God in my Hurting
I believe in Divine Healing, and I’m thankful for the supernatural touch of God that cures our diseases and restores our physical bodies. I’m grateful for the shed blood of Christ that provided that healing to us. I have prayed for healing, proclaimed healing, and had the proof of God’s healing in my life. Friends and family members have also experienced this miraculous healing, and love to testify about it.
But . . . what about when God doesn’t heal?
I have other friends and family members who long for the healing touch of God, but for reasons only He knows, God doesn’t heal them. These are people of faith and faithfulness to the Lord. They have obeyed the scripture in their pursuit of healing, but the healing they desire hasn’t happened.
This past week we sang a new worship song at church (new to me, at least), and I found myself contemplating the words of the song: “God in my hurting, God in my healing.” Given the choice, I’d much rather have the healing, thank you very much. But God is sovereign, and even when He doesn’t heal, He is still there with me in the trial I face. In fact, I’d venture to say that for every verse in the Bible about healing, there are probably ten more about God’s grace in the midst of our suffering. God’s provision, God’s sustaining hand, God’s protection, God’s attentive ear to our cries—all of these permeate the scripture as a testimony of those who may not have known God’s healing, but they knew God in their hurting. From David in his expressive Psalms to Paul who begged for release from his “thorn in the flesh,” the writers of the Bible knew that in their pain, He was still God.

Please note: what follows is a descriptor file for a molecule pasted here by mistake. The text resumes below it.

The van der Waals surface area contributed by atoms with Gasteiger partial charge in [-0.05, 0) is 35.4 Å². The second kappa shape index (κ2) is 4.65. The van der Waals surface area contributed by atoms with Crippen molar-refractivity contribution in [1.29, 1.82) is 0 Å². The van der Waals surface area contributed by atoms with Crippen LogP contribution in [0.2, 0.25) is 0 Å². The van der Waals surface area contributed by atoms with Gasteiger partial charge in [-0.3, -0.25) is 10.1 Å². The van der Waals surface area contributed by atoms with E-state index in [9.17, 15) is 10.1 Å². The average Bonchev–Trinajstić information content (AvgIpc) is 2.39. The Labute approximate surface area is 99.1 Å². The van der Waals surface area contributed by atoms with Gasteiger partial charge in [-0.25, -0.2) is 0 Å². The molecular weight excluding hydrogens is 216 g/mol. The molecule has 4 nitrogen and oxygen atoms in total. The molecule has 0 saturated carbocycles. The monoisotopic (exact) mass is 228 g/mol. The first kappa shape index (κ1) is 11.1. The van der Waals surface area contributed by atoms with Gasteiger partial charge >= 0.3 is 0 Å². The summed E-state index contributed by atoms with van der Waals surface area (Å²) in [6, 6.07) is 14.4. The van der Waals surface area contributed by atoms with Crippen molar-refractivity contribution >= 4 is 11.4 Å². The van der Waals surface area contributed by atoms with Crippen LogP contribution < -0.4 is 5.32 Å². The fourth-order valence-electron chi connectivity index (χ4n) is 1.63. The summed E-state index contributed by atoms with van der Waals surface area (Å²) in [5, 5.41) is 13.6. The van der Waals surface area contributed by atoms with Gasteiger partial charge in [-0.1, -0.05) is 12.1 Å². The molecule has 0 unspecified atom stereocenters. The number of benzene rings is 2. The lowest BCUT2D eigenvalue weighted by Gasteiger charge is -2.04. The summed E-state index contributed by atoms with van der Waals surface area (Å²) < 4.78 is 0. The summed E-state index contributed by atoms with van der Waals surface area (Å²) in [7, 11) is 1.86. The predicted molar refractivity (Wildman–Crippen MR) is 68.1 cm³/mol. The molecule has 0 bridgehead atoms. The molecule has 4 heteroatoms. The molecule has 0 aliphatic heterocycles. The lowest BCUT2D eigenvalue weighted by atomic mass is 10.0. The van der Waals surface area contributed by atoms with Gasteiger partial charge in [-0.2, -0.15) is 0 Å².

God in my hurting means that He walks with me through the troubles; He is rock-solid and faithful, even when I am weak and faithless. I can trust Him to work in my life, even if it is not through a miraculous healing touch.
“Gideon’s lamps were revealed when his soldiers’ pitchers were broken. If our pitchers are broken for the Lord and his gospel’s sake, lamps will be revealed that otherwise would have stayed hidden and unseen . . . . Out of affliction’s dark come spiritual light.” (John Bunyan)